A fullstack developer for Mined Minds, Heather Shockney came to coding through a bootcamp after a long career as a writer. Perhaps this is why she approaches developing from different angles than many other programmers do, and a key reason why she is a strong proponent for incorporating UX into the vocabulary and practices of a developer.
“I have always been interested in design and doing front end development is my favorite part of being a developer,” says Heather. “We have a small team and my boss offered for me to take a UX course and bring back the skills to the team.”
Speaking at a number of conferences, including FullStackNYC, on the benefits of incorporating UX principles into a development team, Heather has seen the benefits of educating her own team on the way they code.
“I have found I think about everything I do differently. Before, it was all about how it looked or functioned. Now I think about how the user is going to see it and things like: is it intuitive for them to find their way around, will they be able to complete a goal without digging into documentation, why am I changing something a user already knows how to do? It’s been great because I see my fellow team members doing the same thing. Even something as simple as a spreadsheet being created — they are thinking about how to make it better for the user experience.”
With some companies either too small or too slow to adopt UX into their hiring processes, there are opportunities for developers to incorporate UX practices into their work. And the most important practices to learn?
“I think sketching is my number one pick,” says Heather. “It is such an important UX tool. You are able to design screens very quickly and allow the client or users to see them in a short time. This allows for changes to be made so much sooner than waiting for them to be coded out.”
Second to this, comes developing the mindset of a UX professional.
“Stop looking at the project from a developer’s point of view and look at it from a user’s. As a developer we know how the product should work — we code it to work that way. We usually don’t think whether a user will know how to use it. We just assume they will. As you are completing your project, stop along the way and get feedback from people who aren’t so involved with the development process. See if what you have done makes sense to them as if they were the user. If they are telling you that things don’t make sense nor feel intuitive, reconsider the way you are doing it.”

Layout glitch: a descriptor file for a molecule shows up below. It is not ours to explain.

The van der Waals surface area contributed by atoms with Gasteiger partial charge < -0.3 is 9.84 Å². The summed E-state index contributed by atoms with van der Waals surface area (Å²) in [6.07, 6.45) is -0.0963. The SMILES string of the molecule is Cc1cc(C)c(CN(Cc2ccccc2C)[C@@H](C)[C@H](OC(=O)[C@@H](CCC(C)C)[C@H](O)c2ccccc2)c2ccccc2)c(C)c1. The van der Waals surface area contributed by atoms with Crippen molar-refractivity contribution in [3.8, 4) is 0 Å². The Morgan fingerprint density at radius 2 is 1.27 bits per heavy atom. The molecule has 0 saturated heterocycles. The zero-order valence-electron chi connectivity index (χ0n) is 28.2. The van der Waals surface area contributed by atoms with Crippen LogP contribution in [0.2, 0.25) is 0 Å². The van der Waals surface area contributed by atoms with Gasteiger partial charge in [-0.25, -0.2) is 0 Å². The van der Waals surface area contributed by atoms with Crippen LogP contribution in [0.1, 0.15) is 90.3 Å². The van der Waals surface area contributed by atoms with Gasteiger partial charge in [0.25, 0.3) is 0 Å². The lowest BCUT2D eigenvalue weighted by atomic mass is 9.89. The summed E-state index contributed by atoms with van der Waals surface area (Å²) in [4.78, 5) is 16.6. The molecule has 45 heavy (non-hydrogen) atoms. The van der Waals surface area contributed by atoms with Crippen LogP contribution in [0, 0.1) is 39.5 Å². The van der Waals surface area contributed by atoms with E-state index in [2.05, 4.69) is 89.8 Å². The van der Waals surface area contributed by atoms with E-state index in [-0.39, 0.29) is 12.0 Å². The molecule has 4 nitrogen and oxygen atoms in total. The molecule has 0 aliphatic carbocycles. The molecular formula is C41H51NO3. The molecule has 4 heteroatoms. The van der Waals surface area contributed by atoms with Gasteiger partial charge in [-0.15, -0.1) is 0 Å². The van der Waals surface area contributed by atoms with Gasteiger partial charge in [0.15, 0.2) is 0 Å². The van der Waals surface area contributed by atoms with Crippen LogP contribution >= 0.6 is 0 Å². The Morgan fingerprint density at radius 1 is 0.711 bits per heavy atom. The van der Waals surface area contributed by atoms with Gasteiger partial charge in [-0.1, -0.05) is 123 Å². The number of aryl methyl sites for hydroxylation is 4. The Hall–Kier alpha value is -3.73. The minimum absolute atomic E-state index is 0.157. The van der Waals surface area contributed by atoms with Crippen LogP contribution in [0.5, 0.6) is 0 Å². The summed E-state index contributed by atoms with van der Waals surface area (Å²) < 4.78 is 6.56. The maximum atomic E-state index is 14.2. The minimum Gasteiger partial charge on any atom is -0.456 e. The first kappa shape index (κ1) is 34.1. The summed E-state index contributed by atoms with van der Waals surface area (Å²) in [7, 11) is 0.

A little bit of push back
There have been some cases made against trying to push different modes of thinking on those who work best thinking the way they do.
“It’s harmful because since it tries to create hybrid professionals, it forces young designers to learn coding, when they should study, for example, cognitive psychology and social psychology,” says Davide. “It slows down designers in becoming excellent in what they are paid for. Because it creates the expectations that “designers should code, so I don’t need a frontend developer” (harming also frontend developer specialization).”
But Davide does hit on a balance that can be found in this discussion of UX design and development and that is helping both disciplines understand whatthe other does, rather than the how.
Understanding what the principles and practices are of UX design can help developers, at the very least, grapple with and achieve a balance of function over form.
For Heather, the benefits of learning the tools and some of the key ideas behind UX design are as clear as day.
“I think having developers learn UX tools is very important. Anyone working on the project should always be thinking about the user. They are the ones that will make or break a product. Everyone’s end goal is usually the same, putting out a successful product that users will use. UX skills help to ensure that is the case.”